Civolution Inks Watermarking Deal with Sony
Civolution, a provider of content protection technologies, has signed an exclusive agreement with Sony’s Digital Cinema Solutions Group to integrate Civolution’s NexGuard Digital Cinema watermarking into Sony 4K SXRD digital cinema systems for 3D stereoscopic and 4K resolution projections on a global scale.
Rich Reames, Director of Technology, Digital Cinema Solutions Group at Sony Electronics, says Civolution’s NexGuard watermarking offers state-of-the-art security throughout Sony’s digital cinema servers worldwide and complies with the DCI specifications for persistent content protection, including traceable forensic evidence in case of content theft.
In this multi-year agreement, Sony’s Digital Cinema Solutions group will integrate Civolution’s watermarking technologies to market DCI compliant servers and projectors with audio and image forensic marking capabilities.
Forensic marking is intended to make illegal recordings of digital cinema content traceable, and is today a requirement under the Digital Cinema Initiative (www.dcimovies.com), a joint venture of major motion picture studios, formed to establish a standard architecture for digital cinema systems. The NexGuard Digital Cinema watermark can survive in-theatre camcording and subsequent compression to low bitrates.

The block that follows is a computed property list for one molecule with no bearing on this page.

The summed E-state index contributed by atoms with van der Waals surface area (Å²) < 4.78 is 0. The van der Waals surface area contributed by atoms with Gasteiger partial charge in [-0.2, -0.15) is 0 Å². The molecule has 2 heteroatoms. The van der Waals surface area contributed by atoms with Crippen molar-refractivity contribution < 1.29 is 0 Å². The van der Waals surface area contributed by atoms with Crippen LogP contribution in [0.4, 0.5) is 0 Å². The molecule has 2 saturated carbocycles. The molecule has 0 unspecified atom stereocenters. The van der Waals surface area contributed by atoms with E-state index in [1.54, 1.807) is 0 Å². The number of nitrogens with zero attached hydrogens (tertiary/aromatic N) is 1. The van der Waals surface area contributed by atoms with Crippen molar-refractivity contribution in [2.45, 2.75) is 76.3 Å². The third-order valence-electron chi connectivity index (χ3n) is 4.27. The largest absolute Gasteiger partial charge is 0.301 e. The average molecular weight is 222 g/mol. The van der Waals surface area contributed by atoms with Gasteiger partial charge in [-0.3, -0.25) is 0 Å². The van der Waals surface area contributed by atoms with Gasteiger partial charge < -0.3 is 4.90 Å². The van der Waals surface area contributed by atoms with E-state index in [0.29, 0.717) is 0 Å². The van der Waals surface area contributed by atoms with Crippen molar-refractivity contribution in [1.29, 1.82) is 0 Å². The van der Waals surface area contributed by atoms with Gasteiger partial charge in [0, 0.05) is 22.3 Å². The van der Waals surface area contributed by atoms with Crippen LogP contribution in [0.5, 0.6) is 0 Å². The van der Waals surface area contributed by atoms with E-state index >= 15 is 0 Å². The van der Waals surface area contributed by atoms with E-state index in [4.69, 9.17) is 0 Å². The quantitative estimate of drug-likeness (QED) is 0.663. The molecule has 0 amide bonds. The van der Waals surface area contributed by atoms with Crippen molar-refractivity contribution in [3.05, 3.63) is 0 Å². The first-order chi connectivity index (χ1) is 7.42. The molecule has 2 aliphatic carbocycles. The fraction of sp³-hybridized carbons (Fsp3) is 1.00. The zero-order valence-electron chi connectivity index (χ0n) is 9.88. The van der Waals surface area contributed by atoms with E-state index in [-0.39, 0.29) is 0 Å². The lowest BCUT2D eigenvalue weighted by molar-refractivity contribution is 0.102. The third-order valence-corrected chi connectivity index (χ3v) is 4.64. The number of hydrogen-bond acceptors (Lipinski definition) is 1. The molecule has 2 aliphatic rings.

“The DCI compliant and camcorder proofed NexGuard solution helps to protect assets and creates a more secure digital cinema environment,’’ adds Jean-Michel Masson, Civolution, senior vice president, Watermarking Operations. “We are very pleased to roll-out the NexGuard forensic marking with one of the leading D-Cinema system manufacturers and offer the studios a security solution for all digital cinema screens, including 3D and 4K theaters.’’
The NexGuard Digital Cinema watermarking technology has been in operation in tens of thousands of theatres since the worldwide introduction of digital technology in 2006, and is compatible with 2K, 4K, 2D and 3D systems. Watermarking upon projection enables the identification of the theatre screen and the time of projection, a condition made mandatory by the movie studios that were instrumental in establishing DCI specifications.